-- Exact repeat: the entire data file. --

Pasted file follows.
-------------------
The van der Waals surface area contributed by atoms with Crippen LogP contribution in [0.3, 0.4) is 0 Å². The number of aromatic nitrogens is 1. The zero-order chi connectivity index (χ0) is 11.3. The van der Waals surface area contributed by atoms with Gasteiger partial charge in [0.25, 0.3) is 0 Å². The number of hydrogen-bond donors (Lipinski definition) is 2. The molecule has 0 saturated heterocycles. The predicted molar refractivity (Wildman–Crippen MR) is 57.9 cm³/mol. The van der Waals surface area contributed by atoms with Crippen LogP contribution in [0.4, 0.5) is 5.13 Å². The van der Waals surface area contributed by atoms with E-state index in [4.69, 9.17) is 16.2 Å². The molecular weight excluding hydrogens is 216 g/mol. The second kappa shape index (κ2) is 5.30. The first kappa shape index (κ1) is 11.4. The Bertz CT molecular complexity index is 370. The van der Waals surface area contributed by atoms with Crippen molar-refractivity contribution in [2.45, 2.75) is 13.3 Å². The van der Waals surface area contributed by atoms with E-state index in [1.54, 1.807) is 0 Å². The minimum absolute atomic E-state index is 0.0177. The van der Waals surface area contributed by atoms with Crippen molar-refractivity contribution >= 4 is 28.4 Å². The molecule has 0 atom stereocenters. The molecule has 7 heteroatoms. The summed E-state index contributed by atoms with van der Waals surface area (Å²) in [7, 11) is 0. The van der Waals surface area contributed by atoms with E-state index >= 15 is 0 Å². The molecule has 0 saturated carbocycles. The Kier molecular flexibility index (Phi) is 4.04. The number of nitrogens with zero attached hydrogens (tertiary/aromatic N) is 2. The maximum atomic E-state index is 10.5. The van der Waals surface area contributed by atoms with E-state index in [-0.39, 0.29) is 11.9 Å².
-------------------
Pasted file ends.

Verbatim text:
The van der Waals surface area contributed by atoms with Crippen LogP contribution in [0.3, 0.4) is 0 Å². The number of aromatic nitrogens is 1. The zero-order chi connectivity index (χ0) is 11.3. The van der Waals surface area contributed by atoms with Gasteiger partial charge in [0.25, 0.3) is 0 Å². The number of hydrogen-bond donors (Lipinski definition) is 2. The molecule has 0 saturated heterocycles. The predicted molar refractivity (Wildman–Crippen MR) is 57.9 cm³/mol. The van der Waals surface area contributed by atoms with Crippen LogP contribution in [0.4, 0.5) is 5.13 Å². The van der Waals surface area contributed by atoms with E-state index in [4.69, 9.17) is 16.2 Å². The molecular weight excluding hydrogens is 216 g/mol. The second kappa shape index (κ2) is 5.30. The first kappa shape index (κ1) is 11.4. The Bertz CT molecular complexity index is 370. The van der Waals surface area contributed by atoms with Crippen molar-refractivity contribution in [2.45, 2.75) is 13.3 Å². The van der Waals surface area contributed by atoms with E-state index in [1.54, 1.807) is 0 Å². The minimum absolute atomic E-state index is 0.0177. The van der Waals surface area contributed by atoms with Crippen molar-refractivity contribution >= 4 is 28.4 Å². The molecule has 0 atom stereocenters. The molecule has 7 heteroatoms. The summed E-state index contributed by atoms with van der Waals surface area (Å²) in [7, 11) is 0. The van der Waals surface area contributed by atoms with E-state index >= 15 is 0 Å². The molecule has 0 saturated carbocycles. The Kier molecular flexibility index (Phi) is 4.04. The number of nitrogens with zero attached hydrogens (tertiary/aromatic N) is 2. The maximum atomic E-state index is 10.5. The van der Waals surface area contributed by atoms with E-state index in [-0.39, 0.29) is 11.9 Å².